"The Commission on Human Rights has become hostage to human rights abusers," said Rory Mungoven, Advocacy Director of Human Rights Watch. "They're dedicated to protecting themselves from scrutiny rather than upholding human rights."
Mexico today reluctantly withdrew a proposed resolution calling on the UN High Commissioner for Human Rights to monitor and advise on the impact of counter-terrorist measures, following concerted US pressure, obstruction from Algeria and other repressive governments and weakness on the part of the European Union. The US apparently feared criticism of its use of military commissions and refusal to grant prisoner-of-war status to Taliban prisoners.
"The United States invested substantial diplomatic energy into undermining positive initiatives such as the protection of human rights in the war against terrorism, and new measures to combat torture," Mungoven said. "Much more principled and positive engagement will be needed when the US rejoins the UN body next year."
Human Rights Watch warned that the Commission's most important tool, its capacity to name and shame human rights violators, was rapidly being eroded.
For example, for the last two years the Commission had voted to criticize Russia for abuses in Chechnya. But this year, although Russia blatantly flouted those previous resolutions, the Commission voted not to criticize Russia on Chechnya. It also voted to end its scrutiny of Iran, although reformists there have faced intensified repression over the past year. And for the first time in years, no member of the Commission showed the political will to even introduce a resolution critical of China.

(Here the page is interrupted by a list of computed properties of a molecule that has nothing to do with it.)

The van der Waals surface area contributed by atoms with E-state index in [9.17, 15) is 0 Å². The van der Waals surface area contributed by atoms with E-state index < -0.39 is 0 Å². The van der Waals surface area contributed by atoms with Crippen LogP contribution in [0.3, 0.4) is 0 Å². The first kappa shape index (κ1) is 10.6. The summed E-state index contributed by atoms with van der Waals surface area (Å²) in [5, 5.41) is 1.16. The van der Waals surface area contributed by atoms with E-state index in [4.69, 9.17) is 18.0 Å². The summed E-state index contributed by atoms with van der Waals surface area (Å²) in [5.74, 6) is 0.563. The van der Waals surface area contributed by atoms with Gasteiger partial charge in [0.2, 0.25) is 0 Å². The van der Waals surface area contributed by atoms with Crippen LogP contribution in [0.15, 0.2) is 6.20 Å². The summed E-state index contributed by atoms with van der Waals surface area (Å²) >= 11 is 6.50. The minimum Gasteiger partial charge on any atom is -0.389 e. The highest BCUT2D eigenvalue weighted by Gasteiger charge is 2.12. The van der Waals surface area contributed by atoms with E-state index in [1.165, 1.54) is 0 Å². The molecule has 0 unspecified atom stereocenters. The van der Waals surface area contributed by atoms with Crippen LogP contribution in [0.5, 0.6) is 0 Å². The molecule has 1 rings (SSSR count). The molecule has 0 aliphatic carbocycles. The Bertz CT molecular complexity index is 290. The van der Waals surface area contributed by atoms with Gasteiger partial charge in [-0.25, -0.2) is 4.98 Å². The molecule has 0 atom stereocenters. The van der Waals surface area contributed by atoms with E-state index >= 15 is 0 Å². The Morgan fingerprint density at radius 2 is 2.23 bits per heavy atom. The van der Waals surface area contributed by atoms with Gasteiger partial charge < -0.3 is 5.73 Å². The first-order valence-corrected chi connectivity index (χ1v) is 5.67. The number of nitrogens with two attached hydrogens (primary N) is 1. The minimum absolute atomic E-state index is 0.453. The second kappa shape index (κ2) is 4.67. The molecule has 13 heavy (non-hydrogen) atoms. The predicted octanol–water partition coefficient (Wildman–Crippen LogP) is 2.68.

Procedural motions were used to an unprecedented degree to prevent debate, including on Zimbabwe. And the Commission's own special rapporteurs, who investigate abuses in individual countries, were given only five minutes to report their findings from the past year on the basis of time pressures and budget constraints.
Even the European Union virtually stopped its traditional strong denunciation of governments by name on the floor of the Commission. Instead, EU countries confined such criticism to written statements, which are far less visible. European governments spent more time seeking to build consensus, both amongst themselves and with abusive governments, than galvanizing criticism where it was needed.
On the positive side, the Commission endorsed a draft Optional Protocol to the Convention Against Torture, authorizing investigative prison visits by U.N. experts. The protocol will now go to the U.N. Economic and Social Council, and then to the General Assembly for adoption. The Commission also set in motion the drafting of a new treaty to combat the phenomenon of disappearances. It extended the prohibition on summary and extra-judicial executions to cover sexual orientation, recognizing the vulnerability of gays and lesbians to such abuse. And the Russia/Chechnya and Iran resolutions, Mungoven noted, were only defeated by only one vote.
"Governments championing human rights need to match the abusers at their own game, with the same level of political energy and will," Mungoven said. "That means building and maintaining pressure for human rights throughout the year, not just during this once-a-year event confined to Geneva."
Human Rights Watch urged that any government whose records the Commission has condemned, who have failed to implement the Commission's resolutions, or who have refused to allow visits by the Commission's investigators and experts, should be excluded from membership on the commission. The vote on new members is expected in the next two weeks.